Ava Matteo’s most valuable position might not even be on the field.
The senior high school soccer player at Philadelphia Performing Arts: A String Theory Charter School can play just about anywhere once she takes the field. But her work in helping younger players learn the game has made her one of the biggest building blocks when it comes to the school’s soccer program.
“I like being a big team player and trying to get everyone together as a whole,” said Matteo, who lives in Packer Park. “We want everyone to get along no matter what happens off the field. I enjoy helping the girls that ask for help. I try to run practices on the weekends with Bella Spence, our other captain. We try to work with some of the other girls that want help.”
Matteo is giving younger players a chance to ease into the game, very differently than how she started playing at age 4.
“When I started, I played with both boys and girls,” Matteo said. “Playing with boys really gets you going. I played with them up until I was 13. And they were 15 so they were a lot bigger. My dad just threw me in there, but I have brothers. He said I’d be fine and I kept up. I was tiny but I tried my best.”
Matteo never shied away from the competition, just like she doesn’t shy away from trying to help her teammates along. The program is full of beginners and String Theory has still managed to win a couple of games this season. They were 2-3 after a 2-0 loss to Howard Horace Furness on Sept. 26.
“Ava is one of about four seniors but only one of two that have played before,” said String Theory girls soccer coach Mike Casey. “It makes a big difference when you have someone that’s able to relay her message in a way that the younger kids don’t feel like she’s yelling at them or attacking them. They know she’s looking out for them in the best way possible.”
Matteo also unselfishly switched positions. Last year she was mainly a defender, but Casey moved her up to the midfield to help control more of the play.
“Ava made the switch over to center mid from a defensive role,” Casey said. “Last year there were four seniors that kind of held it together and she manned out the defense. But overall, she’s been awesome. She really stepped into a role as a leader and she’s really taken the younger kids who are just learning how to play soccer under her wing. Not only during the games, but during practice, she’s always teaching them and giving them tips and relaying what she wants to them in a way that’s constructive and not seeming like she knows more than they know about the game.”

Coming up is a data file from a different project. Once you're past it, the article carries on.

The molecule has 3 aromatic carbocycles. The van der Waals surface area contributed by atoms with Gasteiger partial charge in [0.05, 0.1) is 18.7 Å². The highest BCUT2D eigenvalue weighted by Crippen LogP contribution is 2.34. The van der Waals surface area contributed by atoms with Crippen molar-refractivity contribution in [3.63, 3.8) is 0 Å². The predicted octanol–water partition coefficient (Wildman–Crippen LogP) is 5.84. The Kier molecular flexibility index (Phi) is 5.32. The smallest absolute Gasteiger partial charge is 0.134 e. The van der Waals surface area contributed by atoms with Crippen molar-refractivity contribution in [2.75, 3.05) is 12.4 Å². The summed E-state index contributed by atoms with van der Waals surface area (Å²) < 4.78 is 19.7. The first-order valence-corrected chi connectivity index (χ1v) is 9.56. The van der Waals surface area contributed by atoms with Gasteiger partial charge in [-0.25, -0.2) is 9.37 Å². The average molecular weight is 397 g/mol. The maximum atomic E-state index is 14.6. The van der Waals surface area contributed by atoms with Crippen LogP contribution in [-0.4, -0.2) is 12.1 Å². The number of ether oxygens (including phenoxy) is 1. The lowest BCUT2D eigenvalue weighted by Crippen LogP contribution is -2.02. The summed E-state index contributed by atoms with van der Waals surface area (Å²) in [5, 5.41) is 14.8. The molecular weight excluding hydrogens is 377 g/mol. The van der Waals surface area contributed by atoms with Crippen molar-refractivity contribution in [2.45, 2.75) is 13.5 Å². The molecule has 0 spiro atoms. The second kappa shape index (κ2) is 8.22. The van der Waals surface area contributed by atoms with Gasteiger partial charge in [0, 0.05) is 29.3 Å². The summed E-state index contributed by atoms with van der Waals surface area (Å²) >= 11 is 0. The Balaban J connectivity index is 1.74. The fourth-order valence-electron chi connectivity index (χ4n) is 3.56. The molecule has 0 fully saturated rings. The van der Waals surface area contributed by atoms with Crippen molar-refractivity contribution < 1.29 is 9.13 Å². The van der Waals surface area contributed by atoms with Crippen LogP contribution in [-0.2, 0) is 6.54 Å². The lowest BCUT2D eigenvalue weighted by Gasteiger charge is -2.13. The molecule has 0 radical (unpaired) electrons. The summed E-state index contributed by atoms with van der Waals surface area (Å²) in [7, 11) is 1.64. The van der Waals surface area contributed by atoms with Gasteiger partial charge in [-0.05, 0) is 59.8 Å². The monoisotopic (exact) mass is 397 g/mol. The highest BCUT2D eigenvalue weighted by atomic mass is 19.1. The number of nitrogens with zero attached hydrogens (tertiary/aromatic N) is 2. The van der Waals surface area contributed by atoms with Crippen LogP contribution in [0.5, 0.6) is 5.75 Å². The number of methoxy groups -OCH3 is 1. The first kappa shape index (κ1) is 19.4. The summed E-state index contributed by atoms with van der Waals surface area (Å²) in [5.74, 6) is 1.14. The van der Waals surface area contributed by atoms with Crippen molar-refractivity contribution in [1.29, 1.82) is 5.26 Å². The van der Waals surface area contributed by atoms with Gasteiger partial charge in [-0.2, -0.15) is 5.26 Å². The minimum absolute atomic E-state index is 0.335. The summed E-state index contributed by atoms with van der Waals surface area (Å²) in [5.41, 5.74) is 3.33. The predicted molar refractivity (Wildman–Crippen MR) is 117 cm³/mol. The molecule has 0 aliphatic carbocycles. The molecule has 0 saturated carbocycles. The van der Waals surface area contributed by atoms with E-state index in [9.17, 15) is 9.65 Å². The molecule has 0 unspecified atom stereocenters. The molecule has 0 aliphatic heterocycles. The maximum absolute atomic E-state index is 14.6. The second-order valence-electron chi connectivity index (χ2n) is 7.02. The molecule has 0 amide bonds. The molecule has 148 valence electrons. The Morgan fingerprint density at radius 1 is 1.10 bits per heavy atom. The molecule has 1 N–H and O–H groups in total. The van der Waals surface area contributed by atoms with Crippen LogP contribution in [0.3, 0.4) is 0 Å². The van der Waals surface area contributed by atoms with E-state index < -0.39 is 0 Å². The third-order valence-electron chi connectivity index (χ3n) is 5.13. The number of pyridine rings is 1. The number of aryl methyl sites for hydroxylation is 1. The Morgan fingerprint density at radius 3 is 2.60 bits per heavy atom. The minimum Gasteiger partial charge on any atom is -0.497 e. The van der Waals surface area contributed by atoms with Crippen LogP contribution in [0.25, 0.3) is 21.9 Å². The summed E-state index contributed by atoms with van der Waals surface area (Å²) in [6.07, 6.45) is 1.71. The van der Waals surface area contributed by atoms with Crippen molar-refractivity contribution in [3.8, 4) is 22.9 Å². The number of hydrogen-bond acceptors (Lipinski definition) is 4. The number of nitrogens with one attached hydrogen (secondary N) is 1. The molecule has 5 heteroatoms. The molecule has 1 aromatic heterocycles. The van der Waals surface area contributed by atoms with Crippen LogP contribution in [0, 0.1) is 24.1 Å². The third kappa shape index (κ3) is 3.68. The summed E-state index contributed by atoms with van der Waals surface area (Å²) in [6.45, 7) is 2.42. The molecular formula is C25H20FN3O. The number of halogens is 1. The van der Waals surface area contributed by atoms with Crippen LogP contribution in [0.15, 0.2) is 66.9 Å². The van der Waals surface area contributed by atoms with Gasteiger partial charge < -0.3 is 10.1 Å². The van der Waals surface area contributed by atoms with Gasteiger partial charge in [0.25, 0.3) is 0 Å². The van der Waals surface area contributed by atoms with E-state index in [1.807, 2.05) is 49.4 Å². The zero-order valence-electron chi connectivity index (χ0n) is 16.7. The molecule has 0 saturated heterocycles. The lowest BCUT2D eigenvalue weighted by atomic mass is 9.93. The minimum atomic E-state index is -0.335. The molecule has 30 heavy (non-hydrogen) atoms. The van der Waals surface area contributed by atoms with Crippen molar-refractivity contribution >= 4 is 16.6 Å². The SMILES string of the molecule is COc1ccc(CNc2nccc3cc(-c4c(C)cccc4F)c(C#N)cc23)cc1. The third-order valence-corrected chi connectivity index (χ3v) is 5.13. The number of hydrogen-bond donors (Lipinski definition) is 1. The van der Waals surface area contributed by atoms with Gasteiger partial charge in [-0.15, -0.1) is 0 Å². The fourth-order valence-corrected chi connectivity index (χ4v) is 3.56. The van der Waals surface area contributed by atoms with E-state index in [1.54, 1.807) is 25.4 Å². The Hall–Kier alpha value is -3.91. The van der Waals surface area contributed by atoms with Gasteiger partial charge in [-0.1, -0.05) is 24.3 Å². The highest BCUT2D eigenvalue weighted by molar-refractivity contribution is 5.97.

“Major is theater,” Matteo said. “But I like being a stagehand more now. I try to help out as much as I can whenever I’m not playing sports. But sports take up a lot of my time.”
Matteo is enjoying her senior year on the soccer field but she likes witnessing the growth of the team rather than eyeing the standings. She knew it was going to be tough to top last year’s 6-2 team with a rebuilding squad this fall.
“It’s definitely different compared to last year.,” Matteo said. “But I enjoyed seeing how much some of the girls grew and how fast they grew, too. A lot of the girls had no idea what they were doing when they started and now they are dynamite on the field. It’s so great seeing them thrive out there.”
And her teammates love watching Matteo thrive, no matter which position she plays. She’s tried them all except for goalie. So far, anyway.
“I wanted to (play goalie) and I asked Casey to play but he said no,” Matteo said with a laugh. “But I’m fine wherever they put me. If they put me in goal, then hey, I got it. I’ll try my best.”